The [https://sourceforge.net/p/octave/interval/ interval package] provides data types and fundamental operations for real valued interval arithmetic based on the common floating-point format “binary64” a. k. a. double-precision. It aims to be standard compliant with the (upcoming) [http://standards.ieee.org/develop/project/1788.html IEEE 1788] and therefore implements the ''set-based'' interval arithmetic flavor. '''Interval arithmetic''' produces mathematically proven numerical results.
Warning: The package has not yet been released. If you want to experience the development version, you may (1
) install the (currently deprecated) [http://octave.sourceforge.net/fenv/ fenv package], (2) download a [https://sourceforge.net/p/octave/interval/ci/default/tarball snapshot version of the interval package], ( 3) install the [http://www.mpfr.org/mpfr-current/#download development library of MPFR] for your system, ( 4) execute <code>make install</code> in the <code>src/</code> subfolder, (5) navigate to the <code>inst/</code> subfolder and run octave.
== Motivation ==
''Why is the interval package slow?''
All arithmetic interval operations are simulated in high-level octave language using C99 floating-point routines, which is a lot slower than hardware implementations [https://books.google.de/books?id=JTc4XdXFnQIC&pg=PA61]. Building interval arithmetic operations from floating-point routines is easy for simple monotonic functions, e. g., addition and subtraction, but is complex for others, e. g., [http://exp.ln0.de/heimlich-power-2011.htm interval power function], atan2, or [[#Reverse_arithmetic_operations|reverse functions]]. For some interval operations it is not even possible to rely on floating-point routines, since not all required routines are available in C99 or BLAS
. For example, for some tightly rounded results of vector and matrix operations the interval package has to simulate a [http://books.google.de/books?hl=de&id=I7X9EVfeV5EC&q=accumulator Kulisch accumulator], which introduces a computational overhead of factor 10. However, the Kulisch accumulator could be implemented in hardware and then outperform floating-point routines.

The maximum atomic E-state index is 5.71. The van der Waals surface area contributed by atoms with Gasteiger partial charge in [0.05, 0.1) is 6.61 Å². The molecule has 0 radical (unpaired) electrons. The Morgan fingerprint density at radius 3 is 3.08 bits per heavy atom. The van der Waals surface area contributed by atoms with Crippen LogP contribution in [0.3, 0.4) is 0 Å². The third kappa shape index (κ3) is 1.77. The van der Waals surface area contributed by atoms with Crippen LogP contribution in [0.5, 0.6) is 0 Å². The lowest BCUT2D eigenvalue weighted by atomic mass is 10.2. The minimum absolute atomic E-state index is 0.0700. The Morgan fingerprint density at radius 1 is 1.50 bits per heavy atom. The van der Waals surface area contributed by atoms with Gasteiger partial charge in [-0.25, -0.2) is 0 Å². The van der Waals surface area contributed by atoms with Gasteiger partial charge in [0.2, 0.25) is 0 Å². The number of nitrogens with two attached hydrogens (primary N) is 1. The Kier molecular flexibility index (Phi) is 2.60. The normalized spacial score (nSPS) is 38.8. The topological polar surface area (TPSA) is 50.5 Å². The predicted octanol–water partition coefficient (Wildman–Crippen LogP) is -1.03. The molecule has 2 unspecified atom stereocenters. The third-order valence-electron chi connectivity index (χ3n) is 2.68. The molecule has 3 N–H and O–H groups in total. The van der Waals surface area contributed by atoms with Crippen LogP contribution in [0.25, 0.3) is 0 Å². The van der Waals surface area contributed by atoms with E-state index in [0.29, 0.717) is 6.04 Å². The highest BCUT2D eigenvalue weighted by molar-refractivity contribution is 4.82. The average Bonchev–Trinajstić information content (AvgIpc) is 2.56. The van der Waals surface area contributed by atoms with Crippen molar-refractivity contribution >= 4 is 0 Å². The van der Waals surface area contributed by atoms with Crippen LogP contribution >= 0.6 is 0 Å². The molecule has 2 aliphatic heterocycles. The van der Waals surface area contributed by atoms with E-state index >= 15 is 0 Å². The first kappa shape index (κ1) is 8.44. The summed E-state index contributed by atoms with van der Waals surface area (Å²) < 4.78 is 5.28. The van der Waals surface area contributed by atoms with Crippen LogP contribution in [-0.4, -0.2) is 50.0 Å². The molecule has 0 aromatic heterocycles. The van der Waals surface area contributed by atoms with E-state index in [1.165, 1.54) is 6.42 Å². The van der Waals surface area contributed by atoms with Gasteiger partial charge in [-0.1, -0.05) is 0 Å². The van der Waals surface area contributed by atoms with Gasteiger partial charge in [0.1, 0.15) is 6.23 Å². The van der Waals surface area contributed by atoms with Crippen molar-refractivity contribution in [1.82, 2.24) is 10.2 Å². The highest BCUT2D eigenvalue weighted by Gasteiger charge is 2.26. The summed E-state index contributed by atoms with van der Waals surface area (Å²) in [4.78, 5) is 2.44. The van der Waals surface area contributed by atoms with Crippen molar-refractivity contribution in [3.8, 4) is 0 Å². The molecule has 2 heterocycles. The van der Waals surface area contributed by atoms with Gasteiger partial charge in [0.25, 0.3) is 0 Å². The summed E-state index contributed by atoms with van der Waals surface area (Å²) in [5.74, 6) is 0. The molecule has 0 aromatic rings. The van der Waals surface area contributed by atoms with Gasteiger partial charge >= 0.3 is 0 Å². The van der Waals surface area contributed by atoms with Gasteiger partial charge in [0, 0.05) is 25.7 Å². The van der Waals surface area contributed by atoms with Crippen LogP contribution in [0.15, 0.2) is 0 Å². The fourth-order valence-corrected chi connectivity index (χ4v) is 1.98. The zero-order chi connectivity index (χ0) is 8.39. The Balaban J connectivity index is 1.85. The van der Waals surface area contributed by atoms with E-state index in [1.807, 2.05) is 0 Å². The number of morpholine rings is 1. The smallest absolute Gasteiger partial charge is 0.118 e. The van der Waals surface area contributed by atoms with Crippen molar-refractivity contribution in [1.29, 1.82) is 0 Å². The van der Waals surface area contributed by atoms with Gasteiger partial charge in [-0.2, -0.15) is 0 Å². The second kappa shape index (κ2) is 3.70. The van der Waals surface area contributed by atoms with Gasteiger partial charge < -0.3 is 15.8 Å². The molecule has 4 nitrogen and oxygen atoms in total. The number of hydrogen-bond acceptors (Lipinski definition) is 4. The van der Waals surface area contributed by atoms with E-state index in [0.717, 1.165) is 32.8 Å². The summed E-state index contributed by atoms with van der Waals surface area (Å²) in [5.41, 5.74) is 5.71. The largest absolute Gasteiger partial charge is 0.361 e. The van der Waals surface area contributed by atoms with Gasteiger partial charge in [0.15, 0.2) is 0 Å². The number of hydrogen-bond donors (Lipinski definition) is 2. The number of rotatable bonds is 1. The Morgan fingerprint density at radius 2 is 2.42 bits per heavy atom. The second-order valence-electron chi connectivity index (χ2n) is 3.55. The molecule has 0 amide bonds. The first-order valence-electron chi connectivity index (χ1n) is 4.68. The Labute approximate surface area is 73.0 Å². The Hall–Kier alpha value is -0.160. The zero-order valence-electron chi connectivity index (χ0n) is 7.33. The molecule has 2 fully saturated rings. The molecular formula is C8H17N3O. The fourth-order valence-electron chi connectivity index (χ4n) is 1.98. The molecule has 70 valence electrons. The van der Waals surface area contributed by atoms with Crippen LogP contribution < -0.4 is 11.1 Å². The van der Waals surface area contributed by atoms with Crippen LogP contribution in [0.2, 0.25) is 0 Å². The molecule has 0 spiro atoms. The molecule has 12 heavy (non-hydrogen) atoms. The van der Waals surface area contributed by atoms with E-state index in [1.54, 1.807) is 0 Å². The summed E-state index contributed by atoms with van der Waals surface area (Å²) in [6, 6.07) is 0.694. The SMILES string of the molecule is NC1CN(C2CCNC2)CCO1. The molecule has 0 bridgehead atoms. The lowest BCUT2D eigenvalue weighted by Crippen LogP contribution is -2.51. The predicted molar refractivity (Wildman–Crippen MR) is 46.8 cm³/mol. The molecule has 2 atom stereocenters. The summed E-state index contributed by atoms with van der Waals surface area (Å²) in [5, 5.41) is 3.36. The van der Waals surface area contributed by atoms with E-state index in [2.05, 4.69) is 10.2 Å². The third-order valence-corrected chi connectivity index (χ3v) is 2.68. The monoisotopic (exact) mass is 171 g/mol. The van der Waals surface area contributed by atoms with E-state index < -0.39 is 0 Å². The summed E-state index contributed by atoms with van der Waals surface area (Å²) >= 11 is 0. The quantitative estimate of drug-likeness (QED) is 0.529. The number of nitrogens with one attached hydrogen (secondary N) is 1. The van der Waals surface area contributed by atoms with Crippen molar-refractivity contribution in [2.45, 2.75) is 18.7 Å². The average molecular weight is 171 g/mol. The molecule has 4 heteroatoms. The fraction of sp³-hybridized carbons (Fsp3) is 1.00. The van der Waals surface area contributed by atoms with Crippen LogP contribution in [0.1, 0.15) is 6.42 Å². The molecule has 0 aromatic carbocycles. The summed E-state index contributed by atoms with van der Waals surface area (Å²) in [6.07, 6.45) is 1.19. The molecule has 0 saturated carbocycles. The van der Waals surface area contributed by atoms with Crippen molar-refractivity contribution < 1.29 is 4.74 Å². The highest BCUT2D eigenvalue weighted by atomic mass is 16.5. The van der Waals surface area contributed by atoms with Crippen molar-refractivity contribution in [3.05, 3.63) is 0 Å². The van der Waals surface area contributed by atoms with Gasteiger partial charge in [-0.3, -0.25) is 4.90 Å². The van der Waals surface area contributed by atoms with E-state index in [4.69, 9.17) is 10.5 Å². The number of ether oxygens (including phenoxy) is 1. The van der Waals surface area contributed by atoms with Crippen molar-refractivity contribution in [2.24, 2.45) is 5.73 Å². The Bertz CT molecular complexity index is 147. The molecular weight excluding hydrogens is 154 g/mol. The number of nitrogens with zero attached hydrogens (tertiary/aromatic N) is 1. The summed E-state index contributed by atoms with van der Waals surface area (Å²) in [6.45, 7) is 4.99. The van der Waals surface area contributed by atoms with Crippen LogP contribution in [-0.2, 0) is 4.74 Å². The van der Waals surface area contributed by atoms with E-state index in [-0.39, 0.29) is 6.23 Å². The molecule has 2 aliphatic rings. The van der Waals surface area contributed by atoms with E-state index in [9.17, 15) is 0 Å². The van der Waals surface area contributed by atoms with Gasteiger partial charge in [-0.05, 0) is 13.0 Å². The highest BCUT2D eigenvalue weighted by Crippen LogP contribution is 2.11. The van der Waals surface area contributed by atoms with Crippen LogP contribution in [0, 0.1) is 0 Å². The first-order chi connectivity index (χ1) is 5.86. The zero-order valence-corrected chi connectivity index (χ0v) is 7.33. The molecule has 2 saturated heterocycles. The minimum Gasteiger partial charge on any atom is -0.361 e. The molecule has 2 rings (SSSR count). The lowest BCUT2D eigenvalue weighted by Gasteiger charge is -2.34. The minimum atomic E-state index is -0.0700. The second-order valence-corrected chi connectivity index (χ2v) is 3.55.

Great algorithms and optimizations exist for matrix arithmetic in GNU octave. Good interval versions of these still have to be found and implemented.
Some basic operations are provided by the C library on common platforms with directed rounding and correctly rounded result: plus, minus, division, multiplication and square root. All other GNU Octave arithmetic functions are not guaranteed to produce accurate results, because they are based on C99 floating-point routines [http://www.gnu.org/software/libc/manual/html_node/Errors-in-Math-Functions.html#Errors-in-Math-Functions]. Their results depend on hardware, system libraries and compilation options.
The interval package handles all functions with the help of the [http://www.mpfr.org/ GNU MPFR library]. With MPFR it is possible to compute system-independent, valid and tight enclosures of the correct results.
== Quick start introduction ==
octave:1> sin (infsup (0.5))
ans ⊂ [.47942553860420294, .
octave:2> pow (infsup (2), infsup (3, 4))
ans = [8, 16]
octave:3> atan2 (infsup (1), infsup (1))
ans ⊂ [.
785398163397448, . 7853981633974487]
=== Reverse arithmetic operations ===
In the following example, we compute the constraints for base and exponent of the power function <code>pow</code> as shown in the figure.
octave:1> x = powrev1 (infsup ("[1.1, 1.45]"), infsup (2, 3))
x ⊂ [1.
6128979635153644, 2. 7148547265657923]
octave:2> y = powrev2 (infsup ("[2.14, 2.5]"), infsup (2, 3))
y ⊂ [.
7564707973660297, 1. 4440113978403293]
=== Numerical operations ===
Above mentioned operations can also be applied element-wise to interval vectors and matrices. Many operations use [http://www.gnu.org/software/octave/doc/interpreter/Vectorization-and-Faster-Code-Execution.html#Vectorization-and-Faster-Code-Execution vectorization techniques].
In addition, there are matrix operations on interval matrices. These operations comprise: tight
dot product, fast dot product, tight matrix multiplication, fast matrix multiplication, tight vector sums, matrix inversion, matrix powers, and solving linear systems. As a result of missing hardware / low-level library support and missing optimizations, these operations are quite slow compared to familiar operations in floating-point arithmetic.
octave:1> A = infsup ([1, 2, 3; 4, 0, 0; 0, 0, 1]); A (2, 3) = "[0, 6]"